150 - handout 14 - 9 march 2010 - expanding truth-tables, again

# 150 - handout 14 - 9 march 2010 - expanding truth-tables, again

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PHILOSOPHY 150: INTRODUCTION TO LOGIC HANDOUT 14: 9 MARCH 2010 Alison Duncan Kerr E XPANDING O UR U SE OF T RUTH -T ABLES , A GAIN . I. B ACK TO THE B ASICS . A. S IMPLE vs. C OMPOUND Sentences. A sentence is COMPOUND if it logically contains another complete sentence as a component. A sentence is SIMPLE if and only if it is not compound. E XERCISE (i) : State whether the following sentences are simple or compound, and for those that are compound, state all the simple components. E.g., Either Mike or John will have to clean up the kitchen after dinner. Answer: Compound Mike will have to clean up the kitchen after dinner. John will have to clean up the kitchen after dinner. 1. Mary hit a home run and a triple. 2. John enjoys a baseball game if he can have some popcorn. 3. Dogs with fleas make poor house pets. 4. Dogs don’t like bumblebees. 5. Mary told John that he was gaining weight. 6. Neither John nor Mary likes gooseberries. B. Determining the M AJOR O PERATOR . The MAJOR OPERATOR of a formula is one that determines the overall form of the sentence and is the operator introduced last in the process of constructing the formula from its more elementary components. Thus, the major operator of (((A • B) ( C D)) ((E F) • ~G)) is the second wedge, and so the formula is a disjunction , even though it contains all the other operators. The major operator of ((A • B) (C D)) is the arrow, which makes the formula a conditional even though a conjunction and a disjunction occur as subformulas. When we ask “What kind of sentence is this?” we are referring to the major operator of the formula. E.g., (A B): is a biconditional because the major operator is the ‘ ’. ~(A B): is a negation because the major operator is the ‘~’. ((A B) • (C D)): is a conjunction because the major operator is the ‘•’. With simple formulas, one can determine the major operator at a glance, but with more complicated formulas it is a bit more difficult. One way to determine the major operator is to pair parentheses, starting with the smallest subformulas and working your way up to the largest. The last operator you cover in this process will be the major operator. E.g., ( ( ( ( A • B ) ( C D ) ) ( ( E F ) • ~ G ) ) ( ( A B ) • ~ ( C D ) ) ) E XERCISE (ii) : Identify the major operator in the following formulas. (You might have to specify “the second dot”, “the third arrow”, and so on, in very complex formulas. 1. ((A B) • C) 2. ((A • B) ~ (B • D)) 3. (~A ~ (C D)) 4. (((A ~B ) (C D)) ~E) 5. ((((A B) • C) D) • (E (F • D))) 6. (A (B (C (D (E (F (G H))))))) 7. (((((((A B) C) D) E) F) G) H) 8. ((((A B) • (C D)) ((A • B) (C • D))) (((G H) (P Q)) • R))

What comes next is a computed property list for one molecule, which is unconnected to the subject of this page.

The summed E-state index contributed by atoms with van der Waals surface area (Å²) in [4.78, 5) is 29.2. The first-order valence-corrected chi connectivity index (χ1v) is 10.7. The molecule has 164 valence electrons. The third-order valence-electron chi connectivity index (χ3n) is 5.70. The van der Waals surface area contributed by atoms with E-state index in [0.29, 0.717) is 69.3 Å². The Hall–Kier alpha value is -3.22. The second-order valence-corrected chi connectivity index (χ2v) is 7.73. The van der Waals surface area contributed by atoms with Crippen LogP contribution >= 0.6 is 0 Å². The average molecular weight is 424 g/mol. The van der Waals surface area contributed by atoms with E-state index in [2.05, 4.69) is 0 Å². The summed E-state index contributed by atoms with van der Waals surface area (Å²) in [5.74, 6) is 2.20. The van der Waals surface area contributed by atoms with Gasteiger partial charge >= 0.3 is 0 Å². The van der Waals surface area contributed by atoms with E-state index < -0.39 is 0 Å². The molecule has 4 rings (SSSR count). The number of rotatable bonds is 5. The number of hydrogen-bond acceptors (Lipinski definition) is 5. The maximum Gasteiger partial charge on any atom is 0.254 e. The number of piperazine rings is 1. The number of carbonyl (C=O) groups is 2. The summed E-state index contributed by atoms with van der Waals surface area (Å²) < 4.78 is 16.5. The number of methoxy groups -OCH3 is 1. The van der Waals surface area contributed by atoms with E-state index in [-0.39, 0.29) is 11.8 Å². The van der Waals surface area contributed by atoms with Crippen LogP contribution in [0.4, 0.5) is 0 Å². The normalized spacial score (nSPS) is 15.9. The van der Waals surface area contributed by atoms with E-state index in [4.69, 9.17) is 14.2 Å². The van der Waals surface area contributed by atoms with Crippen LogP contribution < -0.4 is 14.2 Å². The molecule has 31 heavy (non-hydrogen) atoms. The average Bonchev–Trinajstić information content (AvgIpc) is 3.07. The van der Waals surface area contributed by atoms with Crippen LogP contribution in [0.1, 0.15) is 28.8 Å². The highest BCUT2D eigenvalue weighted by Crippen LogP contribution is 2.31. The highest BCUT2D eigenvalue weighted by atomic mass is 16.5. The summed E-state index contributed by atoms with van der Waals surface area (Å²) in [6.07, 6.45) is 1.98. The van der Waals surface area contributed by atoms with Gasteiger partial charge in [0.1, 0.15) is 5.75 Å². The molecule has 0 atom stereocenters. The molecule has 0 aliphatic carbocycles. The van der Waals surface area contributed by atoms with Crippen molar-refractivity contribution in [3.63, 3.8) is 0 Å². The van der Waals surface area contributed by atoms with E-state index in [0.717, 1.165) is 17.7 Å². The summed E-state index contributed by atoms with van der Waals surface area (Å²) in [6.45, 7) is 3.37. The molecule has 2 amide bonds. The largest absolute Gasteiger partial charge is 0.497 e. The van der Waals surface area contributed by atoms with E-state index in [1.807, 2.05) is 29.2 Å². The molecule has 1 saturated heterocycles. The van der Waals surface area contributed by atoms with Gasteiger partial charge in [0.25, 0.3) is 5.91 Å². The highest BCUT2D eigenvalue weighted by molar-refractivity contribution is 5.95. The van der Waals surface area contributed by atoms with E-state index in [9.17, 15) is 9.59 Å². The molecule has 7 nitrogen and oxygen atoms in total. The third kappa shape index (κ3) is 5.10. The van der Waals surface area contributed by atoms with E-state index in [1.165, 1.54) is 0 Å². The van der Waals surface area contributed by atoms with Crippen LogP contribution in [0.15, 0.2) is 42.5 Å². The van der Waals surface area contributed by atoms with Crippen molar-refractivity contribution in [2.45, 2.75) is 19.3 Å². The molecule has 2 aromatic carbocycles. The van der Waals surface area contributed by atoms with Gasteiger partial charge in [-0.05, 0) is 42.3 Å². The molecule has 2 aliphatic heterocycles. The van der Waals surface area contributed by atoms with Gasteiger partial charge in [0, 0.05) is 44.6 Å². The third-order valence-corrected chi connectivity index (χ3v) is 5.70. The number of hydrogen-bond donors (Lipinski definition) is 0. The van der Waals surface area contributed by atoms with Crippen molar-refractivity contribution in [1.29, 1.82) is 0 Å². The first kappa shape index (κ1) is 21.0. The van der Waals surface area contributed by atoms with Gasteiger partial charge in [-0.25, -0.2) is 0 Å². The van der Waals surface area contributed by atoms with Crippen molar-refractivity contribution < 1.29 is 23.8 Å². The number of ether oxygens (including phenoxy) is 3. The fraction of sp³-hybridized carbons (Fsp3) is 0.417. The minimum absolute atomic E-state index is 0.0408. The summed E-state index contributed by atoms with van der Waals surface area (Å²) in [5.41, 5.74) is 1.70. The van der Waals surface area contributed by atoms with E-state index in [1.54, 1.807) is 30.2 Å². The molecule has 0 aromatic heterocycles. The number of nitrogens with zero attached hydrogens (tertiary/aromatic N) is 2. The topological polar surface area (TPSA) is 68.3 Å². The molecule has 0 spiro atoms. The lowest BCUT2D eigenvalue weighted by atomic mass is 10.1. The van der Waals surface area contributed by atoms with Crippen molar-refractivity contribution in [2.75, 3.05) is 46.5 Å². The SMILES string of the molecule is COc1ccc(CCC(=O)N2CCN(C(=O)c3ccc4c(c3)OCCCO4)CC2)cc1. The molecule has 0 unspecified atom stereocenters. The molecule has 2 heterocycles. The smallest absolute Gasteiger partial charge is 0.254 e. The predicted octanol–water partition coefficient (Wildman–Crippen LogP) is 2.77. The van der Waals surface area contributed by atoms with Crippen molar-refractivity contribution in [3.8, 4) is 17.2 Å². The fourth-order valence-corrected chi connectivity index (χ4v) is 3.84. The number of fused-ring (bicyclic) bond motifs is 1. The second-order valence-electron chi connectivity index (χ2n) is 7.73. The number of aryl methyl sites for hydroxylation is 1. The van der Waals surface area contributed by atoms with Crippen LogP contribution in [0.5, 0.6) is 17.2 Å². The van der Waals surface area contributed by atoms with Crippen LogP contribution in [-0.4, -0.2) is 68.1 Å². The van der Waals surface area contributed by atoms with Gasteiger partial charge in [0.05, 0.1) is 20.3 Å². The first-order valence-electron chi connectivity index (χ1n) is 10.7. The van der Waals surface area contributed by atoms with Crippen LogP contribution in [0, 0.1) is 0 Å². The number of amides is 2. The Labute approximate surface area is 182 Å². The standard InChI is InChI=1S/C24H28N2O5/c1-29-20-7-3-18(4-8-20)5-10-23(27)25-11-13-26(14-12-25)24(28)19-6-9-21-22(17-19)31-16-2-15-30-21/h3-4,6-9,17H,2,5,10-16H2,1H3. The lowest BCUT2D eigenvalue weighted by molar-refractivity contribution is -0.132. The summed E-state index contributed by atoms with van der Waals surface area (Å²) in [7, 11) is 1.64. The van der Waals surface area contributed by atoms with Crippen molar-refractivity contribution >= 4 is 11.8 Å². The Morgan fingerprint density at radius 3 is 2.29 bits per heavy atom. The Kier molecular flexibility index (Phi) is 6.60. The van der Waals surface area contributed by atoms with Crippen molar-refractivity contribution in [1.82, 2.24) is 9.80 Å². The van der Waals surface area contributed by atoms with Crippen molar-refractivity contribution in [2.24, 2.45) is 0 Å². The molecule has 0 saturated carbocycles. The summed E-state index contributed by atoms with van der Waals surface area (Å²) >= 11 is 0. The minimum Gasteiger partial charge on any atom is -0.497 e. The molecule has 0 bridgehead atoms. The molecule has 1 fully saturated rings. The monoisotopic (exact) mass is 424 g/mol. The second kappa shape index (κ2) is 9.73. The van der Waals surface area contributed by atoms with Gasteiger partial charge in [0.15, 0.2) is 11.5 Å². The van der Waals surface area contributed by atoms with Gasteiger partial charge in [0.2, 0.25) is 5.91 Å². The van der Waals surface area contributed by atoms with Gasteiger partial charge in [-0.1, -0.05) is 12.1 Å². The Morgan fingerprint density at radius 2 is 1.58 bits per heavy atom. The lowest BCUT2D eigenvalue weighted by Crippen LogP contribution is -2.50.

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PHILOSOPHY 150: INTRODUCTION TO LOGIC HANDOUT 14: 9 MARCH 2010 Alison Duncan Kerr
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## This note was uploaded on 04/21/2010 for the course PHILOSOPHY 150 taught by Professor Kerr during the Winter '10 term at Ohio State.

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150 - handout 14 - 9 march 2010 - expanding truth-tables, again

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